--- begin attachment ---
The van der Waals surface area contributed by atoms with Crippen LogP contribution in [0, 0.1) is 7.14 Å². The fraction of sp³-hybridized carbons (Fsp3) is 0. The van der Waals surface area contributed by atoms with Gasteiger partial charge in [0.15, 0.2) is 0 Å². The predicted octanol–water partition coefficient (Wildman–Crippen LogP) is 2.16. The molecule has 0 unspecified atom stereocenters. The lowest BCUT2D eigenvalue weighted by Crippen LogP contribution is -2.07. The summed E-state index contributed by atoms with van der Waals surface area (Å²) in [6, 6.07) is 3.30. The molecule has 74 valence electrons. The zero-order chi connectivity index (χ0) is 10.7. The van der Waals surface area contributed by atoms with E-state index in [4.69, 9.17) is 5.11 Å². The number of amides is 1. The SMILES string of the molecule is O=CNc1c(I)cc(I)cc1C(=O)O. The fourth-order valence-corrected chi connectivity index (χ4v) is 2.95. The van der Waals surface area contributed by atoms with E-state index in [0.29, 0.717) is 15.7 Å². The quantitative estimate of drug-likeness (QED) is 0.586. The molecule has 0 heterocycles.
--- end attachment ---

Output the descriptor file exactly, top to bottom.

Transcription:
The van der Waals surface area contributed by atoms with Crippen LogP contribution in [0, 0.1) is 7.14 Å². The fraction of sp³-hybridized carbons (Fsp3) is 0. The van der Waals surface area contributed by atoms with Gasteiger partial charge in [0.15, 0.2) is 0 Å². The predicted octanol–water partition coefficient (Wildman–Crippen LogP) is 2.16. The molecule has 0 unspecified atom stereocenters. The lowest BCUT2D eigenvalue weighted by Crippen LogP contribution is -2.07. The summed E-state index contributed by atoms with van der Waals surface area (Å²) in [6, 6.07) is 3.30. The molecule has 74 valence electrons. The zero-order chi connectivity index (χ0) is 10.7. The van der Waals surface area contributed by atoms with E-state index in [4.69, 9.17) is 5.11 Å². The number of amides is 1. The SMILES string of the molecule is O=CNc1c(I)cc(I)cc1C(=O)O. The fourth-order valence-corrected chi connectivity index (χ4v) is 2.95. The van der Waals surface area contributed by atoms with E-state index in [0.29, 0.717) is 15.7 Å². The quantitative estimate of drug-likeness (QED) is 0.586. The molecule has 0 heterocycles.